I was also really impressed by the analysis of the inner family archetypes. The idea is that we all have a bit of all these archetypes in us, so it's not going to be a perfect analysis of every person. They explain that our real world father influences the "inner father" we each have, and our own abilities as adults to draw appropriate boundaries, work toward goals and be confident in ourselves.

    People with good, loving father figures in their lives have a head start there, but while people who weren't fortunate enough to grow up with a loving father figure in their life have a hurdle to overcome, they can heal that wound by changing the voice of their own inner father by checking themselves when the critical nature of their inner father has moved from a helpful, beneficial place to hurtful one.

  • This was a great blog to read. I only had my father with me for eight years of my early child hood but I have such fond memories. My mother says I have his sense of humour and although my step father was not the warm and fuzzy type he did provide well for us and I never felt abanded. I have found that our relationship in my adult years is less father daughter and more aquantice like. This is sometimes hurtful and makes me long for my true father at times. I have been very fortunate to have known many father figures that have replaced that role. There truly is nothing like a father's love, not just a provider.

  • Thanks so much, Silver!

    I completely understand what you mean about childhood vs adult relationships. I made this same comment on one of E.M's blogs ( Which, if you haven't read yet, I recommend reading here! http://www.hellolife.net/health-interest/b/a-new-itch-the-end-of-innocence/ ), but I really feel our childhood relationship and our adult relationship with our parents - the point when your parents begin to recognize your maturity and adulthood and when you begin to recognize you are on about the same level as them- are two very different things. In many ways, I feel like as new found intellectual/maturity equals, we need to get to know each other all over again - which is admittedly pretty weird because technically we've each other for years and years!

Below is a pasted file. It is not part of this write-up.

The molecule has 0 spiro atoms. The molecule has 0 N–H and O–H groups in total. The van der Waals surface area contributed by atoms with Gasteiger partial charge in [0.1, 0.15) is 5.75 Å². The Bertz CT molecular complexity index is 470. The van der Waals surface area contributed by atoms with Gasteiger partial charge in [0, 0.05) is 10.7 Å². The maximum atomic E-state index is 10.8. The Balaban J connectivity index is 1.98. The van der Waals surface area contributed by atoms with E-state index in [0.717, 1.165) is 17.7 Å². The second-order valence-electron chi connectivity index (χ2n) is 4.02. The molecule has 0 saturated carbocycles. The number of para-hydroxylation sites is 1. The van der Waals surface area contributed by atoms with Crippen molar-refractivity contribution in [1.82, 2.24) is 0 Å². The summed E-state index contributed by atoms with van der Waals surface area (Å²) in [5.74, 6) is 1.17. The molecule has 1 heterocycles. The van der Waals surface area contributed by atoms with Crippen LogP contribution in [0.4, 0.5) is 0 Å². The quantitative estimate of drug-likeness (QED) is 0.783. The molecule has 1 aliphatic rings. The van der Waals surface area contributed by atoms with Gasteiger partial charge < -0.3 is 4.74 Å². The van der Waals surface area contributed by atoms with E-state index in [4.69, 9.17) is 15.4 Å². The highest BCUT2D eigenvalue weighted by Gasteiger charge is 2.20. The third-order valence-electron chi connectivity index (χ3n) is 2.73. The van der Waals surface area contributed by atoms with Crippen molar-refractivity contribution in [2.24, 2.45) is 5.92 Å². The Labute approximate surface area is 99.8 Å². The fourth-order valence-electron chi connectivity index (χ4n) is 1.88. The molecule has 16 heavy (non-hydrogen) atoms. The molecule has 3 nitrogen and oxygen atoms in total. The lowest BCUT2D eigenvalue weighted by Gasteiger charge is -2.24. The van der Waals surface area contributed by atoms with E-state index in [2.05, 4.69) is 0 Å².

About your relationship with your father - though it can totally be done, it truthfully can be really difficult - especially when the relationship has previously lacked openness and honesty - to make a transition to one that is actually more rich and meaningful.

    Sometimes, I think it just takes one person willing to risk opening up to start that process. It's odd as children when we realize that our parents can no longer punish us and that our lives and decisions are no longer subject to their control, but recognizing that truth - what's the worse that could happen if you told them the whole, un-edited-for-parents truth?

    Great, close friends aren't going to like every choice their friend makes, but then they don't need to.They just need to like and accept that person as a whole and be willing to share the most important parts of their lives. I think that's the same for close parent/child relationships. If you want to become closer, you both need to be willing to talk honestly with each other about the things that matter - and on a regular basis. With no disillusions, because quality relationships of any kind take work and sometimes, despite our own best efforts, they fail because ultimately, the other party isn't willing to match that.

Comment on the Smart Living Network


Site Feedback